Contributor: Maira Herrero,
German historian and journalist Florian Illies’ 300-page book is a humorous, fleeting look at the main cultural events in Europe just before the Great War.
Illies’ book is neither novel nor essay — it is simply an account of the key creative and cultural happenings in those twelve months of the year and their effects on society and culture, moments before the advent of the bloody massacre that would subsequently rock the very foundations of Western thought.
It’s an attractive read for anyone interested in the artistic avant-garde, the influence of psychoanalysis on later thinking — particularly at the Frankfurt School —, the great literary works and cultural milestones of the time and the shift in perspective that was spreading across Europe, coinciding with the gradual disappearance of the existing lifestyle. Western culture found itself launched to heady new heights thanks to technological, industrial and artistic progress, only to collapse tragically not long after.
The book follows two parallel threads, on the one hand the epistolary relationship between Kafka and his beloved Felice Bauer, and on the other the turbulent relationship between Alma, Mahler’s widow, and Oskar Kokoshka, as told through his well-known painting Bride of the Wind (1913-4).
During the twelve months of 1913 we see the 20th century’s greatest creators come and go: Arnold Schönberg and Igor Stravinsky and radical new musical forms; Freud and C.G. Jung’s civil struggles; the break-up of the Der Blaue Reiter (Wassily Kandinsky, Franz Marc, Albert Bloch, Robert Delaunay) and the Die Brücke groups (E. Ludwing Kirchner, Erich Heckel, Karl Schmidt-Rottluff, etc.); the rawness of George Grosz’s paintings, an example of art as weapon against authority; the innovative architectural styles of Peter Behrens (who just a few years earlier was responible for the turbine hall at the AEG factory), Walter Gropius, Adolf Loos and many others who placed light and symmetry at the centre of their work.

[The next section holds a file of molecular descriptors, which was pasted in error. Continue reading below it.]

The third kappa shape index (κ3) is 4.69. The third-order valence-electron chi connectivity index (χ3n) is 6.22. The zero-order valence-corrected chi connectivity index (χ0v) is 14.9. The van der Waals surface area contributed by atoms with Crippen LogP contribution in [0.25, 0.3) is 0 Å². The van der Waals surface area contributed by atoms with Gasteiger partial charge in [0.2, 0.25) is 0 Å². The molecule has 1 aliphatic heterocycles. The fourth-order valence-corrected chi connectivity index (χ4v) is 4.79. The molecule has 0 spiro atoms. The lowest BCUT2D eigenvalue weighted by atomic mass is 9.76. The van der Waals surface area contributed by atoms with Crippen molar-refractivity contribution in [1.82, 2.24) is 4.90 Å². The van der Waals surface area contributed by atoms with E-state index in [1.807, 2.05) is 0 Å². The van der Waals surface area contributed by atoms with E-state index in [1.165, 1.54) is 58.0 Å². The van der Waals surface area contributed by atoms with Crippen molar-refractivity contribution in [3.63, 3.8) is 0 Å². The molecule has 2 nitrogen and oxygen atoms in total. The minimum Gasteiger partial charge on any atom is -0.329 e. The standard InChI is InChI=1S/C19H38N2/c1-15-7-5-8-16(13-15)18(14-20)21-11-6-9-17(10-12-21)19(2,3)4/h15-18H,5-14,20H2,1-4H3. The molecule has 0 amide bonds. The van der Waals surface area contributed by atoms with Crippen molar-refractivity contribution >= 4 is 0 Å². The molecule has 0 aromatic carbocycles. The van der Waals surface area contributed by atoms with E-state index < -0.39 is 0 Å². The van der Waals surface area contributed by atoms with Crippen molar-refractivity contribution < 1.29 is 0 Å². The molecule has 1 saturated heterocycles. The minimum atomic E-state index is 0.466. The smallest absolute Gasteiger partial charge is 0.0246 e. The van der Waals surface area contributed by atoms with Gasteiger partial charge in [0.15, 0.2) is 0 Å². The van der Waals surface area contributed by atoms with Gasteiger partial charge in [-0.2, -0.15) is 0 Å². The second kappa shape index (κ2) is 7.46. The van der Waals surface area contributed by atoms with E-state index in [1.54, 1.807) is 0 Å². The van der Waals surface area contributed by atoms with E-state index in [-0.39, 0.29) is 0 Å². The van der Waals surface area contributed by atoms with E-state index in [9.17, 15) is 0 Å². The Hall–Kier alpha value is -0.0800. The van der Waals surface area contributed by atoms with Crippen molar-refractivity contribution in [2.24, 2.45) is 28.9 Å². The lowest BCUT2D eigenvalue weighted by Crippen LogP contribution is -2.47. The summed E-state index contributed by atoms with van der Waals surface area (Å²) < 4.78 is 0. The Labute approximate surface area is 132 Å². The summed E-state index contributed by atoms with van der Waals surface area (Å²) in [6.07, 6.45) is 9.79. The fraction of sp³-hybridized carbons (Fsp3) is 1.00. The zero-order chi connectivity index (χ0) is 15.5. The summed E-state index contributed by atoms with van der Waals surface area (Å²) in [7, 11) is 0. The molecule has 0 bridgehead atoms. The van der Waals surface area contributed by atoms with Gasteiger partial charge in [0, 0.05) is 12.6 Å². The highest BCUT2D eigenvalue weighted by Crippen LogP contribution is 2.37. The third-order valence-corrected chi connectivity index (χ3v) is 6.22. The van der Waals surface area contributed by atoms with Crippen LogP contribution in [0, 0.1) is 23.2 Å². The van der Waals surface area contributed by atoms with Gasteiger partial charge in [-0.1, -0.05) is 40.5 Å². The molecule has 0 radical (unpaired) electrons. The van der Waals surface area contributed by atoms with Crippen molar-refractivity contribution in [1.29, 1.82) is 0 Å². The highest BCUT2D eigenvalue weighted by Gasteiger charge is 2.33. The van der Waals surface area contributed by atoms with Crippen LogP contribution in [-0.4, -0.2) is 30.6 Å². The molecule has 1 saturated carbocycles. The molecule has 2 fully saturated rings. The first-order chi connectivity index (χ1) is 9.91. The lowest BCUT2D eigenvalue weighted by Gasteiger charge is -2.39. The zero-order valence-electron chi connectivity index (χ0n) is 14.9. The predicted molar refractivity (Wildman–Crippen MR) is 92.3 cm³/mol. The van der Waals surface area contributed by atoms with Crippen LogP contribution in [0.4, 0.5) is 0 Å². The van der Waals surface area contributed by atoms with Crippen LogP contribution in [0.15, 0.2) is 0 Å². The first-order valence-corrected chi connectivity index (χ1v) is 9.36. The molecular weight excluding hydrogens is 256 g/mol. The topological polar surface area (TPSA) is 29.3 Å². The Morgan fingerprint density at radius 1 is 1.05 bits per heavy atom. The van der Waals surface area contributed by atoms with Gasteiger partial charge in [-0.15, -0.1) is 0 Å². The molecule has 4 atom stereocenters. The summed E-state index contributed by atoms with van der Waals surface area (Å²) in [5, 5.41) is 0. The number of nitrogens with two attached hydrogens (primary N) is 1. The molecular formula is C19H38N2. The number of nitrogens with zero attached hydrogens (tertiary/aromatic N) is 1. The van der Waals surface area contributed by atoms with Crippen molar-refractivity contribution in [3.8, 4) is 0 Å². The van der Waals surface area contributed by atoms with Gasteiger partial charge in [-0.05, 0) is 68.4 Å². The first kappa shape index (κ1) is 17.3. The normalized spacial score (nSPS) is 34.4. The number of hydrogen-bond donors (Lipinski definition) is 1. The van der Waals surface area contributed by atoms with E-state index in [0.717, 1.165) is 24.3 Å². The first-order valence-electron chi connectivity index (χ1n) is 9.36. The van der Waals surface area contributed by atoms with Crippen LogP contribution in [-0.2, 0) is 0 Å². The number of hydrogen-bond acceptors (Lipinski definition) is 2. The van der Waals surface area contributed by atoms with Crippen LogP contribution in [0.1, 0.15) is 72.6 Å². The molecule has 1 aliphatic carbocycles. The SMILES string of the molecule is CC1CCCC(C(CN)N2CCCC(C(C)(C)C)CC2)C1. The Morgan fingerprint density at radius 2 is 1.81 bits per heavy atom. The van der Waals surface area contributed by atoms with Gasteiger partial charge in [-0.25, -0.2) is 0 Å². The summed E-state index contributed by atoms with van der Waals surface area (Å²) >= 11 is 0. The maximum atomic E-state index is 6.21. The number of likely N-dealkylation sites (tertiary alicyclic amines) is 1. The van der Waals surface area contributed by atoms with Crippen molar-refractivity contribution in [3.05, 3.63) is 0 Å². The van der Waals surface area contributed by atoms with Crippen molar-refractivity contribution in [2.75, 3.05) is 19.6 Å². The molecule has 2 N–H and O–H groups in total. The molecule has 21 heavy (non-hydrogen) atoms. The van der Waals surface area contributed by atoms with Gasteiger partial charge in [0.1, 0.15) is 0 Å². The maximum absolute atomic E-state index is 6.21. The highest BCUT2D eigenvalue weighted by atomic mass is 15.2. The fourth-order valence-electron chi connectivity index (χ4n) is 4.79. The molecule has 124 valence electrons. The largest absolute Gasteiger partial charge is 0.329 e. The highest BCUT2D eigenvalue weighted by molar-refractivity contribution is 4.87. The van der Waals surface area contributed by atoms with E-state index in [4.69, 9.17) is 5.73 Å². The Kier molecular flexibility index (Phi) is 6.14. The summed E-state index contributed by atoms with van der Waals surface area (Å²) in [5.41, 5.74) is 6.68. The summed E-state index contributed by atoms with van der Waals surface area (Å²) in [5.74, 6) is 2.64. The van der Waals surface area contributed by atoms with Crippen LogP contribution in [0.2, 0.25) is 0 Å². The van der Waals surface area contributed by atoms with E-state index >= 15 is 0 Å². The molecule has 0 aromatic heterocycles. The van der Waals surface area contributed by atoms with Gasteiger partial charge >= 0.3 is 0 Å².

“It was as if the current art exhibition coming from Europe had fallen on us like a bomb”, reported the publication Camera Work on the exhibition running at New York’s Armory Show at the beginning of 1913. American visitors found themselves completely stunned by Marcel Duchamp’s Woman Descending Staircase (1912). In Berlin, a few months later, the legendary art gallery Sturm would host Germany’s First Autumn Salon, a collection of avant-garde works (with the notable exception of the Die Brücke painters). Gertrud Stein was the epicentre of Parisian art, her home a meeting place for established artists such as Picasso, Matisse and Braque. The collector Eduard Arnhold regularly would host regular meetings with Emil Nolde, the great Berlinese patron together with James Simon. Writers, thinkers, editors, merchants were everywhere to be seen.
Paris, Berlin, Zurich, Venice, Vienna, Munich were some of the regular haunts of the progressive class of the time. Cities were gradually transforming into large metropolises; fashion was becoming an integral part of a new kind of lifestyle.
The book thankfully includes numerous comical anecdotes and stories which, although they don’t strictly belong to the year the book focuses on, appropriately adorn the tale. One could almost call 1913: The Year Before the Storm a guide to the fascinating world of exuberant creativity, finally ending with the Suprematist manifiesto and Malevich’s Black Square (1915).
Florian Illies. 1913: The Year Before the Storm. Salamandra, 2013.